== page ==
• Job 33.4; 34.14, 15

God's power used for specific purposes

Not only does God use His Spirit power to create and sustain all life, He also uses it to further His specific purpose which is, ultimately, to fill the earth with His glory (see Numbers 14.21). The word "holy" in both Hebrew and Greek means "separate" or "set apart". In both the OT and NT the Holy Spirit refers to the power of God used for His specific purpose with mankind. This purpose involves a "calling out" (a separation) of a people for His holy Name. God declared that He is holy and so He called out His people, Israel, to be holy also (see Exodus 19.5,6; Leviticus 20.26 and Deuteronomy 7.6-9). This separation of God's people from the unholy, pagan idolatry of ancient Egypt involved God showing "signs and wonders" (Deuteronomy 6.22) when he brought supernatural plagues on Egypt and caused the miracle of the dividing of the Red Sea to release His people. He then miraculously fed and clothed His people for forty years throughout their wilderness journeys. There are many other instances recorded in the OT where God gave His Spirit to individuals so that He could work out His purpose with His people. David, Israel's great king and prophet, was inspired to write many beautiful Psalms when he was moved by God's Holy Spirit power. David acknowledged that his Divine gift was received from God when, after his great sin with Bathsheba, he pleaded:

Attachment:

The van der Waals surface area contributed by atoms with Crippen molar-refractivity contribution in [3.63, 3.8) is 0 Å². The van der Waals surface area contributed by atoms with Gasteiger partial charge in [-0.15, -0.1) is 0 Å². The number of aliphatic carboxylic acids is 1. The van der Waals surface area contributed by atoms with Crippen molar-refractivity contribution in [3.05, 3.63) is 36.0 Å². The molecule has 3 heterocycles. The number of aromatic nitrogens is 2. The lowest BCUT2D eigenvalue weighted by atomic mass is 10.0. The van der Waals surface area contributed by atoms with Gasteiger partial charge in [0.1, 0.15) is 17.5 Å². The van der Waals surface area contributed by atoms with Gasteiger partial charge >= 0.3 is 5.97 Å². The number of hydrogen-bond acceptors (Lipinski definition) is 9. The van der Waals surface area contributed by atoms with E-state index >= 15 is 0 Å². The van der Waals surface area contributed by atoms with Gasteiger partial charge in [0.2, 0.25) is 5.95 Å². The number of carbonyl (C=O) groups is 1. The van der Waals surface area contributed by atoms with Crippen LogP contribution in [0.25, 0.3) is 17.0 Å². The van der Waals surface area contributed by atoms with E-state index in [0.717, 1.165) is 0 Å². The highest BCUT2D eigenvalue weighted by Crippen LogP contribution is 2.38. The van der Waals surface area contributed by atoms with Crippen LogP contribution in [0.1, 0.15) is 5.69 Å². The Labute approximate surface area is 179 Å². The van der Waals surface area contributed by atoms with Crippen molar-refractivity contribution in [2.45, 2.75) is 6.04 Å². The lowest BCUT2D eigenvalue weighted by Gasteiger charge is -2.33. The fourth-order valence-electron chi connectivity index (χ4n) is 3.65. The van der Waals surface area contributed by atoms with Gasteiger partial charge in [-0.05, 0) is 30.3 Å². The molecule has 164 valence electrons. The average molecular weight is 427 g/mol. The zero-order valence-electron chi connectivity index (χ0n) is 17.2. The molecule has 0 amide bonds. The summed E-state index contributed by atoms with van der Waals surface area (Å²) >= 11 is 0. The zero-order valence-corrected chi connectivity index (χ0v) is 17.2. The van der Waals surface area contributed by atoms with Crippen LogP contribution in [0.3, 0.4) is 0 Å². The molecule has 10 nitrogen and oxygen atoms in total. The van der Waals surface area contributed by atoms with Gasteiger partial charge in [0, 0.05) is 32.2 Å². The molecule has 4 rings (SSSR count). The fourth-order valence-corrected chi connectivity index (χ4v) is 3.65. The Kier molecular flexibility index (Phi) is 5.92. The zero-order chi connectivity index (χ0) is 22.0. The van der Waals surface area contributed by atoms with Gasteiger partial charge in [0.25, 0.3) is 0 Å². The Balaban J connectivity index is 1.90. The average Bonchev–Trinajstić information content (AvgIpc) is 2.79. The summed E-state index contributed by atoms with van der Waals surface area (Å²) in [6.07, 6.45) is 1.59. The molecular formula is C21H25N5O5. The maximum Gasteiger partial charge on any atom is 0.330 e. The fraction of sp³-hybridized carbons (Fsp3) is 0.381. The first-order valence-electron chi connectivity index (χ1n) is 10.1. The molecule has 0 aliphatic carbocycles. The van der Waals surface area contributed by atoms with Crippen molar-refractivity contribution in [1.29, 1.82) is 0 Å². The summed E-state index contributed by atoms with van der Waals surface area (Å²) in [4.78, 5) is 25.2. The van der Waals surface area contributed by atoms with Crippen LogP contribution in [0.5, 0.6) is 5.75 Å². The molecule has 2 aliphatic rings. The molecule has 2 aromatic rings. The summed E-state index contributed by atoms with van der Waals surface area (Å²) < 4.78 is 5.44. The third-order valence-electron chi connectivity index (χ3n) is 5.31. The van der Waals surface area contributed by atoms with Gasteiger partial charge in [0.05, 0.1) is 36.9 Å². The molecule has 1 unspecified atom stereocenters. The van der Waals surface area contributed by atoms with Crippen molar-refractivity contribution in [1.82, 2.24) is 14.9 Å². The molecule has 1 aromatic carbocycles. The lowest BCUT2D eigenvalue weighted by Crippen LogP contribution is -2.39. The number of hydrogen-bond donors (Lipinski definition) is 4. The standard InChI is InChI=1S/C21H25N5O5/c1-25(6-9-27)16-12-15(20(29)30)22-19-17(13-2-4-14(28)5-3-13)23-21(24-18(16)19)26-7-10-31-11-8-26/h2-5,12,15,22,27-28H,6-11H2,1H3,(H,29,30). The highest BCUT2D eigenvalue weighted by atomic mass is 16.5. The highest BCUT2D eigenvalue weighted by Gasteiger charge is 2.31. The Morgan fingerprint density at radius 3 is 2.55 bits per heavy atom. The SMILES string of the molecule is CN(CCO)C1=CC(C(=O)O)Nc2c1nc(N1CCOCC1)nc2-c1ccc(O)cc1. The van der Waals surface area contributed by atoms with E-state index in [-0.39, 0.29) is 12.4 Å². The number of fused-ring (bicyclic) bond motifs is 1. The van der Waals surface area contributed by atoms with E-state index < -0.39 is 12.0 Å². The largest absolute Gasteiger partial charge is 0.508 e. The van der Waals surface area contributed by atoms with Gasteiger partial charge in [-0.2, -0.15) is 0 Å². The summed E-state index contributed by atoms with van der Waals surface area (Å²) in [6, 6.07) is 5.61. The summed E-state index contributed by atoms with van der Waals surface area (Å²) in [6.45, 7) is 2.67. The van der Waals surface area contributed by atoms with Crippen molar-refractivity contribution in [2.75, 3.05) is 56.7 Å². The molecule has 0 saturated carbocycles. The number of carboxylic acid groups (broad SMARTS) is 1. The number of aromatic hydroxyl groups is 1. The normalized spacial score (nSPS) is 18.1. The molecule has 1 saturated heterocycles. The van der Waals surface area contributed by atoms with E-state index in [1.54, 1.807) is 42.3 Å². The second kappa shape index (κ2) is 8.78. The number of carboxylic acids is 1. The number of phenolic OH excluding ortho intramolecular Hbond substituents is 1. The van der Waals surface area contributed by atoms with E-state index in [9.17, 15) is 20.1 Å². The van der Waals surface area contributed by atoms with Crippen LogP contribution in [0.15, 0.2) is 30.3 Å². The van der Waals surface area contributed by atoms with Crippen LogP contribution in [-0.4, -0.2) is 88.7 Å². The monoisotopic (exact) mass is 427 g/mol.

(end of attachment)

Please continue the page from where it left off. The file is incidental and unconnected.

"Do not cast me away from your presence, and do not take your Holy Spirit from me."
  • Psalm 51.11

The Apostle Peter tells us that the whole of the OT Scriptures were written under the direct influence of the Holy Spirit: